Women's Health

Women have many unique health concerns — menstrual cycles, pregnancy, birth control, menopause — and that's just the beginning. A number of health issues affect only women and others are more common in women. What's more, men and women may have the same condition, but different symptoms. Many diseases affect women differently and may even require distinct treatment.

We tend to think of breast cancer and osteoporosis as women's health diseases, but they also occur in men. Heart disease in a serious concern to both men and women, but risk factors and approaches to prevention are different. Women may also have specific concerns about aging, caregiving, emotional health issues, and skin care.

Women's Health Articles

Taking osteoporosis drugs shouldn't prevent you from getting oral surgery

Some women are being turned down for oral surgery or other dental procedures because they are taking osteoporosis drugs, which pose the risk of a rare condition called osteonecrosis of the jaw. But experts say the overall risk of developing this condition is low, and in most cases the fact that a woman is taking an osteoporosis drug shouldn’t stop her from receiving oral surgery. (Locked) More »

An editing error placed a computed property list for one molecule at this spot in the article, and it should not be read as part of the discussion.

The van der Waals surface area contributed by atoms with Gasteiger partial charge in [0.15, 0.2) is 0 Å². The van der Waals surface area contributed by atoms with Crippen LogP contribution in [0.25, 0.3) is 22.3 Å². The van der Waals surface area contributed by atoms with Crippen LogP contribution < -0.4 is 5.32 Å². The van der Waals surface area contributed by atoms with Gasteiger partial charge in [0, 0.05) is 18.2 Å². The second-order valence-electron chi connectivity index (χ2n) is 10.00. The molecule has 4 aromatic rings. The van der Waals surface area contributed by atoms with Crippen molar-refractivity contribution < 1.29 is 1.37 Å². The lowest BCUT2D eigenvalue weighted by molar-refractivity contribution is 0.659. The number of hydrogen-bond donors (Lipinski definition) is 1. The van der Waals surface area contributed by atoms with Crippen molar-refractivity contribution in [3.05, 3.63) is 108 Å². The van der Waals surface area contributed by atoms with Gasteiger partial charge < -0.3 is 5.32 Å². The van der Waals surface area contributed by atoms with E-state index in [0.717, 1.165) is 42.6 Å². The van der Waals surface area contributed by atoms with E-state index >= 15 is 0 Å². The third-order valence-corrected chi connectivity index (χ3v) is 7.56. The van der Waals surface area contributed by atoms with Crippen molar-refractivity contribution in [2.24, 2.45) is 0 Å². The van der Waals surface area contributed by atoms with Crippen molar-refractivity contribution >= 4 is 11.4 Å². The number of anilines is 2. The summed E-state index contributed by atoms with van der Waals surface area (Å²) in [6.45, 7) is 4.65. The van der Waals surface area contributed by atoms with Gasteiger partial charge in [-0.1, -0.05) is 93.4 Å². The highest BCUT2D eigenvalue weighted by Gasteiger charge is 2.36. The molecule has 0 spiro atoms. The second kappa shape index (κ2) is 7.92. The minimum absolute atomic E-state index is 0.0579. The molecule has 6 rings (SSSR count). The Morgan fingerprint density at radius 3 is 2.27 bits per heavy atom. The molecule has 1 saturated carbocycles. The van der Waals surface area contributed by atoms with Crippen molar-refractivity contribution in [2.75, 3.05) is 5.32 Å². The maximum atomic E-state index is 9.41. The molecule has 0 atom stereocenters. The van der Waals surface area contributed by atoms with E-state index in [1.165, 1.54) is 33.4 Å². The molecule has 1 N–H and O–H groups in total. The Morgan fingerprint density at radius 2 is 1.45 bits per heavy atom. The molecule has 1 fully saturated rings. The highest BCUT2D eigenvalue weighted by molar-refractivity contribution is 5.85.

Don't ignore vaginal dryness and pain

Vaginal dryness, irritation, and pain during intercourse affect 50% of women after menopause and are caused by declining estrogen levels in the body. A study showed that vaginal estrogen and moisturizers are equally effective in reducing symptoms in some women. But existing treatments often fall short of providing full relief. (Locked) More »

Avoid complications by treating chronic constipation early

Aggressive and early treatment of constipation can prevent painful complications from the condition, including hemorrhoids, anal fissures, ulcerations of the colon, bowel obstruction, and rectal prolapse. Start with lifestyle changes—such as adding more fiber to the diet, drinking enough water, and regular exercise. Used wisely, medications also can be very helpful. (Locked) More »

Postmenopausal bleeding: Don’t worry — but do call your doctor

Postmenopausal bleeding is caused by endometrial cancer only 9% of the time, but 91% of women with endometrial cancer have postmenopausal bleeding. For this reason, it’s always important that women have any unusual or postmenopausal bleeding checked by a doctor to rule out endometrial cancer. An ultrasound and biopsy are typically recommended to determine what is causing the bleeding. (Locked) More »